Demystifying Ship Recycling - Issue 05
Impermeable Floor at the Recycling Facilities in India.
End-of-life vessels are delivered to the recycling facilities located on the coast of the Alang, India. The Hong Kong Convention (HKC) compliant recycling facilities in India have built the impermeable floors in recycling plots adjacent to the beach. The impermeable floors are constructed from multiple layers of gravels, coarse sand, plain cement concrete, and reinforced cement concrete. The usual thickness of the concrete floor is observed between 60 cm to 100 cm.
In fact, some yards have designed impermeable floors beyond the requirement and such yards have provided extra layers of geomembranes. The geo membranes have very low permeability, and they are made from synthetic materials such as High-Density Polyethylene (HDPE) and Linear Low-Density Polyethylene (LLDPE). Geo membranes used in impermeable flooring at ship recycling facilities are tear, impact, and puncture-resistant. These geomembranes prevent seepage of any fluids to the soil.
The concrete floors are further protected from damages occurring due to heavy slices of the vessel’s hull by covering them with steel plates in secondary and tertiary cutting zones. These steel plates absorb the impact due to the heavy slice of the vessel’s structure. The damaged concrete surfaces are promptly repaired to avoid any seepage. Furthermore, these impermeable floors are connected to the drainage system.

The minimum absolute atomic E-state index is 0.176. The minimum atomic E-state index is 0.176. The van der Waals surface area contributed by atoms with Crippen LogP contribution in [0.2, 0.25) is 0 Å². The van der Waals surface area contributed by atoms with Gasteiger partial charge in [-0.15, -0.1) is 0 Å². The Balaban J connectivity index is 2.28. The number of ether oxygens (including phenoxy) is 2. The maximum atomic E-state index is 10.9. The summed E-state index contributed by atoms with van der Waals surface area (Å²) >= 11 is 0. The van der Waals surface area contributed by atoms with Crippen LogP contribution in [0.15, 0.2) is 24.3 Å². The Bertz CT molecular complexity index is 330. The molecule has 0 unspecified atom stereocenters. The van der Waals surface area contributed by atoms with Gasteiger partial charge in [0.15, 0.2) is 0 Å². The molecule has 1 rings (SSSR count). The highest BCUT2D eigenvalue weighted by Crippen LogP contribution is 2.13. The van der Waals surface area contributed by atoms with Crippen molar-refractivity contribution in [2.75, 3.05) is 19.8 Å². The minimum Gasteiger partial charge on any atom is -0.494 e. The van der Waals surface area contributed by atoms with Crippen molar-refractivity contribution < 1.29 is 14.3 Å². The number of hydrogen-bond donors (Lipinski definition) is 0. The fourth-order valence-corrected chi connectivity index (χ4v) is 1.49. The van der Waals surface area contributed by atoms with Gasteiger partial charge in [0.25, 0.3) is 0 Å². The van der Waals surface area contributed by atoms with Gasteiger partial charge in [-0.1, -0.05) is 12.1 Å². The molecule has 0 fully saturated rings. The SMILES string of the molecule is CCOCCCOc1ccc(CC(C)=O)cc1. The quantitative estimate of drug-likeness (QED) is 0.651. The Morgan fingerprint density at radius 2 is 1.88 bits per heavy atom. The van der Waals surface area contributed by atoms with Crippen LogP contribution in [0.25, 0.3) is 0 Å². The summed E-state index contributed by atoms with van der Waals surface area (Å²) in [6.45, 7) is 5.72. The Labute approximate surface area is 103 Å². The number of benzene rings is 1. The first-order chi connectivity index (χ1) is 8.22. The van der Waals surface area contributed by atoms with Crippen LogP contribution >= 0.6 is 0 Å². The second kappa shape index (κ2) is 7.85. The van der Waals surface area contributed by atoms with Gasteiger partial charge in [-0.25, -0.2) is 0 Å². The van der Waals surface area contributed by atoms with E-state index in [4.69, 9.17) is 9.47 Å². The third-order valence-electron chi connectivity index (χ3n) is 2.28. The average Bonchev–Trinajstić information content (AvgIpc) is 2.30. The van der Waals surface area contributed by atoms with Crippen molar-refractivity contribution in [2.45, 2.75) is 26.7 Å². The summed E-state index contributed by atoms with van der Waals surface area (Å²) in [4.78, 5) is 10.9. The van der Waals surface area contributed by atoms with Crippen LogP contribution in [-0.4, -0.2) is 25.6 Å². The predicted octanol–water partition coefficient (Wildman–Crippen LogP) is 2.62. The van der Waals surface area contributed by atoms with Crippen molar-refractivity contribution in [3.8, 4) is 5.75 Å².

The fluids such as oil, bilge water, and chemicals falling on the impermeable floor can be easily contained and cleaned on the impermeable floor. The rust particles, paint chips, and dust are collected and properly disposed of. The metal slag generated during the gas cutting is also collected and disposed of suitably.
Markings for emergency escape, muster stations, and various other identifications are done on the impermeable floor which keeps the markings intact for a longer time and makes convenient recognition for the workers.
The scientific approach perceived by the HKC compliant recycling facilities for sustainable ship recycling is noteworthy.
Kiran Thorat is a Sustainable Ship & Offshore Recycling Executive at GMS, where he looks after sustainable ship recycling projects. Kiran believes that Sustainable Recycling is an integral part of Sustainable Shipping and a notable example of a circular economy. He holds a Bachelor's Degree from Marine Engineering and Research Institute (DMET), India, and a Master's Degree in Energy, Trade, and Finance from Cass Business School, London.
Dr. Anand M. Hiremath is a Civil Engineer and holds a Master's Degree in Environmental Engineering from the Indian Institute of Technology Guwahati (IIT Guwahati), India. He was awarded Doctorate Degree in the year 2016 for his research work on Ship Recycling by the Indian Institute of Technology Bombay (IIT Bombay), India. In addition, he has a diploma in Industrial safety, is a qualified lead auditor for ISO 9k, 14k and 18k. Dr. Hiremath published the first practical handbook on ship recycling, entitled: "The Green Handbook: A Practical Checklist to Monitor the Safe and Environmentally Sound Recycling of Ships" which highlights the procedures the GMS RSRP follows to help both Ship and Yard Owners recycle a vessel in an environmentally-friendly manner.
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